Courts Have Ability To Issue Sanctions In Foreclosure Cases

Edward Reisner, New York Law Journal

In response to the insightful article by Daniel Wise, “Panel Shifts Toward Remedy in ‘Sarmiento,'” (Aug. 29), I would raise one small point. Wise lamented that “The 2009 New York law (mandating settlement conferences in foreclosure cases) specifically instructed the Judiciary to issue rules to ‘ensure’ that judges have ‘the necessary authority and power’ to see that ‘conferences not be unduly delayed or subject to willful dilatory tactics,'” but that “the Judiciary has taken no action on the Legislature’s command.”

What the Legislature actually stated was “The chief administrator of the courts shall … promulgate such additional rules as may be necessary to ensure the just and expeditious processing of all settlement conferences authorized hereunder.”1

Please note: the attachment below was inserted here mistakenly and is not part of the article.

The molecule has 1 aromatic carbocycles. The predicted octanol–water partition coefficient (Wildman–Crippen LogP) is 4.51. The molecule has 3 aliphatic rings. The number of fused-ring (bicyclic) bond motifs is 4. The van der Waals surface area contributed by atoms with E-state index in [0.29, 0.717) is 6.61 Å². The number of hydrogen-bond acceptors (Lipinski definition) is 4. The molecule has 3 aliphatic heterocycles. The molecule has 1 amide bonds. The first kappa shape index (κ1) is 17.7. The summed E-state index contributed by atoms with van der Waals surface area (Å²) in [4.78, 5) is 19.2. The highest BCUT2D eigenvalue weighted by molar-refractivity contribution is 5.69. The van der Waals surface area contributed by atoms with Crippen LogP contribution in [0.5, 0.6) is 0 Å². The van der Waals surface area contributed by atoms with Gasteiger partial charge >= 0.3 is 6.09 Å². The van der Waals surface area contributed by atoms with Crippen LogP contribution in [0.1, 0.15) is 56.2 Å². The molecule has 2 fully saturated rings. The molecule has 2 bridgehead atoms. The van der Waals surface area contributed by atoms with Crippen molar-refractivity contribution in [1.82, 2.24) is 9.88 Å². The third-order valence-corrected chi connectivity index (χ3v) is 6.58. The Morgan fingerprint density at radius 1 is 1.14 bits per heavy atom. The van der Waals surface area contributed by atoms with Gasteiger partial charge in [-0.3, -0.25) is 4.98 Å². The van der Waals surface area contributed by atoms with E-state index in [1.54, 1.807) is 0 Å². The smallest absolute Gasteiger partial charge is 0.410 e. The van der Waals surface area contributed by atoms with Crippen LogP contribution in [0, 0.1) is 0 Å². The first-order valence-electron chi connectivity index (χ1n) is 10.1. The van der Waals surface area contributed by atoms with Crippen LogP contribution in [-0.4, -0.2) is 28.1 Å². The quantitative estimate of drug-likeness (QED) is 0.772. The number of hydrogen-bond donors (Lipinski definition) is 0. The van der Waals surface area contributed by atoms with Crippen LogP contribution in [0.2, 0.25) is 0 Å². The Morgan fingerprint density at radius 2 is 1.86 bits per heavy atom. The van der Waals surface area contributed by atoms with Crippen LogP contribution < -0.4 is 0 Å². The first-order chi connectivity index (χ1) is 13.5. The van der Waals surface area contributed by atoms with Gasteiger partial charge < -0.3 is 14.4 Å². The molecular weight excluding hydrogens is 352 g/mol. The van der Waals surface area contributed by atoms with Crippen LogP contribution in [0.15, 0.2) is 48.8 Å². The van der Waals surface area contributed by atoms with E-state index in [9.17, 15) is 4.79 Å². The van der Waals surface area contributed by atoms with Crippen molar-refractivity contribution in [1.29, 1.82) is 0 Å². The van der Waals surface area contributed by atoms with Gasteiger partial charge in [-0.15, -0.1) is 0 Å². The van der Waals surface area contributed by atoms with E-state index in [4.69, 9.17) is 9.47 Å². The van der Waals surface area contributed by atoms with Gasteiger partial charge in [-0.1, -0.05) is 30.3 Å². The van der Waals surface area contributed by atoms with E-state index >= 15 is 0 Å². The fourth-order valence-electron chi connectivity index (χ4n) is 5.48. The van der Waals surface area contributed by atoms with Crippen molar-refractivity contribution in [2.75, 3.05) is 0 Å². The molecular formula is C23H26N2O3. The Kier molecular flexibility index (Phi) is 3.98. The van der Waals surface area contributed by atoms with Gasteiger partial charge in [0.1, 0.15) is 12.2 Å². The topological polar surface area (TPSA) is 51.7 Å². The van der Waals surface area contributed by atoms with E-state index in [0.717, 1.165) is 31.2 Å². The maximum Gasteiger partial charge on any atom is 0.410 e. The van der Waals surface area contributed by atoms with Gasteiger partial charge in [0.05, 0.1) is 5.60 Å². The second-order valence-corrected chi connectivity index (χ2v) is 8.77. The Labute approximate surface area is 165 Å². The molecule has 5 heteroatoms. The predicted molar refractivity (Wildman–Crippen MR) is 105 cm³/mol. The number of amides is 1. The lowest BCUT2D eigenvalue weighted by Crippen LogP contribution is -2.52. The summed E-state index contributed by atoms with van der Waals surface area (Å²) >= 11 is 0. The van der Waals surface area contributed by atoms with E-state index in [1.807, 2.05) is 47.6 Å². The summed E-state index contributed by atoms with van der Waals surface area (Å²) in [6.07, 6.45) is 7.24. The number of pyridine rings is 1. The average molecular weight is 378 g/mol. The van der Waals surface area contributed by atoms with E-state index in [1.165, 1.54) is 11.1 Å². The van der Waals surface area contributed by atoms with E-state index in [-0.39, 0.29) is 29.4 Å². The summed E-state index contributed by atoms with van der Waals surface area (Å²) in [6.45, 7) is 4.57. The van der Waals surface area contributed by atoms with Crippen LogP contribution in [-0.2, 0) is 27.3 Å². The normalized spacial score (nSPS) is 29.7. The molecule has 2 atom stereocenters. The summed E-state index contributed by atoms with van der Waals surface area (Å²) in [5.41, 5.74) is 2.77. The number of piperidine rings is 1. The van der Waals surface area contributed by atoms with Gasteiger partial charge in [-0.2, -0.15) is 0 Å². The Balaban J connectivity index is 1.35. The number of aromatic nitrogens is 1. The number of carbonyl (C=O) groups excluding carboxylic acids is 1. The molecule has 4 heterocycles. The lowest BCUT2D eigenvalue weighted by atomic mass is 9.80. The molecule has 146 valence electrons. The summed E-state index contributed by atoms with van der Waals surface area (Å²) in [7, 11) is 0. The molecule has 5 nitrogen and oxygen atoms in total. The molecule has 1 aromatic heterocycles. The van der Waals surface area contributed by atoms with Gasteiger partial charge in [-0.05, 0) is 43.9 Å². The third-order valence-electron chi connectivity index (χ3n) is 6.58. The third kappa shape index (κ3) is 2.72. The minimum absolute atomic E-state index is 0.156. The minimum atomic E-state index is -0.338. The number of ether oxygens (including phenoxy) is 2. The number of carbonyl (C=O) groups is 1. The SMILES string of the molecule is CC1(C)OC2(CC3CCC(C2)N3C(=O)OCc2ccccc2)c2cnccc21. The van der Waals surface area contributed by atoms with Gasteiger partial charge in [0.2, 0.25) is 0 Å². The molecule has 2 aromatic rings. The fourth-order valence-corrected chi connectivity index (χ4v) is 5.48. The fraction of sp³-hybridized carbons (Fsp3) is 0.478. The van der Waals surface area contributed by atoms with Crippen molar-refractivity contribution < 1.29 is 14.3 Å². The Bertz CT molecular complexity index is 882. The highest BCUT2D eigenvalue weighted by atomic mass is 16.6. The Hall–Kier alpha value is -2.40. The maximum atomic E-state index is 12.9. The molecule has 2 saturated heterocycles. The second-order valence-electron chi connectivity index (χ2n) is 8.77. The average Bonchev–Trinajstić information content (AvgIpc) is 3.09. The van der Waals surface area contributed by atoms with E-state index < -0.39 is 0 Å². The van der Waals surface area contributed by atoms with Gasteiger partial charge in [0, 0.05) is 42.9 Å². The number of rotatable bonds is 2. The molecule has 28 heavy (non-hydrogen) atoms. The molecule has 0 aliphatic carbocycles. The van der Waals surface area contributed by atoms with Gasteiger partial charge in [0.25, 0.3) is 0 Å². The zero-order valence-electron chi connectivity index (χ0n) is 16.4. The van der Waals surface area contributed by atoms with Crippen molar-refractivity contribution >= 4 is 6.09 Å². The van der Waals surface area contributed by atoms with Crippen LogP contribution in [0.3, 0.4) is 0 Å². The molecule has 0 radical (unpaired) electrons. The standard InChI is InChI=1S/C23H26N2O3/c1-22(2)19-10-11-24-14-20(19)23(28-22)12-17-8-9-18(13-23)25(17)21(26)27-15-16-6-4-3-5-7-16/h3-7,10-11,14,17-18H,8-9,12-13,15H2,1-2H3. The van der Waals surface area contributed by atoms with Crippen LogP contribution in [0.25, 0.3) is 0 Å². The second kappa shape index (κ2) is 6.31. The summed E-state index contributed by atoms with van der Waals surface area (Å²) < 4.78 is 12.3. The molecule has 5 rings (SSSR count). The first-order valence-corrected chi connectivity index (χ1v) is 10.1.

Although banks and mortgage servicers have argued in a number of cases that the failure of the chief administrator to have issued rules specifying what sanctions might be imposed for failing to negotiate in good faith at a settlement conference means that courts do not have any authority to sanction a violation, those arguments have been uniformly rejected.2

Clearly, the chief administrator’s silence reflects her view that no additional rules are needed, as judges supervising foreclosure settlement conferences have all of the powers of any New York court presiding over an equitable action, which are “as broad as equity and justice require.”3

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